Tetum:
Jun 21 2000 Y-HAK: Lopes: Rekonciliasaun Housi Lei Nia Roman
"Hahalok at sira ne’e kulmina wainhira referendum 30 Agostu 1999 ramata, iha ne’ebe povo Timor Lorosa’e maioria hakotu nia hakarak atu sai housi kolonizasaun no okupasaun ne’ebe at, houdi sai povo ne’ebe ukun rasik an. Milicia pro-integrasaun ho tulun no ordem housi TNI hala’o operasaun bumi hangus (sunu mutuk), ne’ebe populasaun civil barak lori todan, liu-liu sira ne’ebe sira (milicia no TNI) konsidera pro-ukun rasik an. Iha operasaun ne’e, populasaun civil barak sai mutun (vitima), balun mate no feto sira ema viola (perkosa), barak mak sira tortura no obriga atu halai, sunu uma no lelan povu nia riku soin." Aniceto Guterres Lopes, Direktor, Yayasan HAK

Jun 21 2000 Y-HAK: Lopes: Reconciliation from a Legal Perspective
"The peak of this oppression occurred after the referendum of August 30, 1999, when an absolute majority of East Timorese society expressed their resolve for freedom from the despicable colonization and occupation practiced by Indonesia. In response, the Indonesian military and their pro-integration militia carried out their scorched earth policy. Countless civilians were victims of murder, rape, and various forms of torture. In addition, the military forced people to flee, burning and looting civilians' property." Aniceto Guterres Lopes, Director, Yayasan HAK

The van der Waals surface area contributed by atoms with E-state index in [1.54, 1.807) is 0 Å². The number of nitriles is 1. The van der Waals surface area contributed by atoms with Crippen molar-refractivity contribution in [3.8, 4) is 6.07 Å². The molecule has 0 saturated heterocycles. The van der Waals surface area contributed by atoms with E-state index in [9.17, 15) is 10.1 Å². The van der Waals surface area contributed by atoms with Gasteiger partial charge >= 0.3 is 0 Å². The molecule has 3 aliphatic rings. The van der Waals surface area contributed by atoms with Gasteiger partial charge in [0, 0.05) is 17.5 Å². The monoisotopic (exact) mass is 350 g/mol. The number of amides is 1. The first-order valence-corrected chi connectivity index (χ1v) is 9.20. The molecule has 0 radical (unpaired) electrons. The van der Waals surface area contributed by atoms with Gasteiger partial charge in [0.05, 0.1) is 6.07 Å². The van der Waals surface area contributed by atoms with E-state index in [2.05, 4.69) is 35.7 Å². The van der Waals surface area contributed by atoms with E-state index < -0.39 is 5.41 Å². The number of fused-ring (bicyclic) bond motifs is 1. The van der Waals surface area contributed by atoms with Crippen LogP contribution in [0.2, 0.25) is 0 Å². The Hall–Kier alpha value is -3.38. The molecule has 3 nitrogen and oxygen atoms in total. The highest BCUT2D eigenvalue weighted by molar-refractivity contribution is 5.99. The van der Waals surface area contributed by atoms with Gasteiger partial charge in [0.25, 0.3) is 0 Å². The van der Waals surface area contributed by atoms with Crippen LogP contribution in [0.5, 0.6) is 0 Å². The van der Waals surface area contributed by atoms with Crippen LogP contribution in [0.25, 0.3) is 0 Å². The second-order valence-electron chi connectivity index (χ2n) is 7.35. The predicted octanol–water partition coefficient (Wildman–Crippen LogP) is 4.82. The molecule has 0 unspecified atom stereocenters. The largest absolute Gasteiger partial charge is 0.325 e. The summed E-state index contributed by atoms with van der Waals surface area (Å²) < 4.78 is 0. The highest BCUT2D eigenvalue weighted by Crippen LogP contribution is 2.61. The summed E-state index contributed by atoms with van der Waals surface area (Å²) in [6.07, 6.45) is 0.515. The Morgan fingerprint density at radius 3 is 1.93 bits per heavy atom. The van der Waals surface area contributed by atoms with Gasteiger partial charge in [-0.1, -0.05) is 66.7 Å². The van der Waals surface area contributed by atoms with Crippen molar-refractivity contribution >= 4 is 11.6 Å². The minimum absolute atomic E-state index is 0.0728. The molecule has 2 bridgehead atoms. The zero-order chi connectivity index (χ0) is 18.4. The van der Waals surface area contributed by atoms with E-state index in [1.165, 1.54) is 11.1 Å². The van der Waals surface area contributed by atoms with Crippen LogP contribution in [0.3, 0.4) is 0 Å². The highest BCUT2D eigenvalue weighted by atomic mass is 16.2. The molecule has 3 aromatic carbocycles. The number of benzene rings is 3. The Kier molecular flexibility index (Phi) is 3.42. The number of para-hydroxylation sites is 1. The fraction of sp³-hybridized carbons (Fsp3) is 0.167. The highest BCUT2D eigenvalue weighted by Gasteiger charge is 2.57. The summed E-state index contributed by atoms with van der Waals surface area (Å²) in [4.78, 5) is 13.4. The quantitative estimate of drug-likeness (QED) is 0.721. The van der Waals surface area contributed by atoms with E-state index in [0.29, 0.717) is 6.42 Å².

Sept 27 1999 Noam Chomsky: East Timor Retrospective - An overview and lessons  Analysis
"Braving violence and threats, almost the entire population voted, many emerging from hiding to do so. Close to 80% chose independence. Then followed the latest phase of TNI atrocities in an effort to reverse the outcome by slaughter and expulsion, while reducing much of the country to ashes. Within two weeks more than 10,000 might have been killed, according to Bishop Carlos Filipe Belo, the Nobel Peace laureate who was driven from his country under a hail of bullets, his house burned down and the refugees sheltering there dispatched to an uncertain fate." Noam Chomsky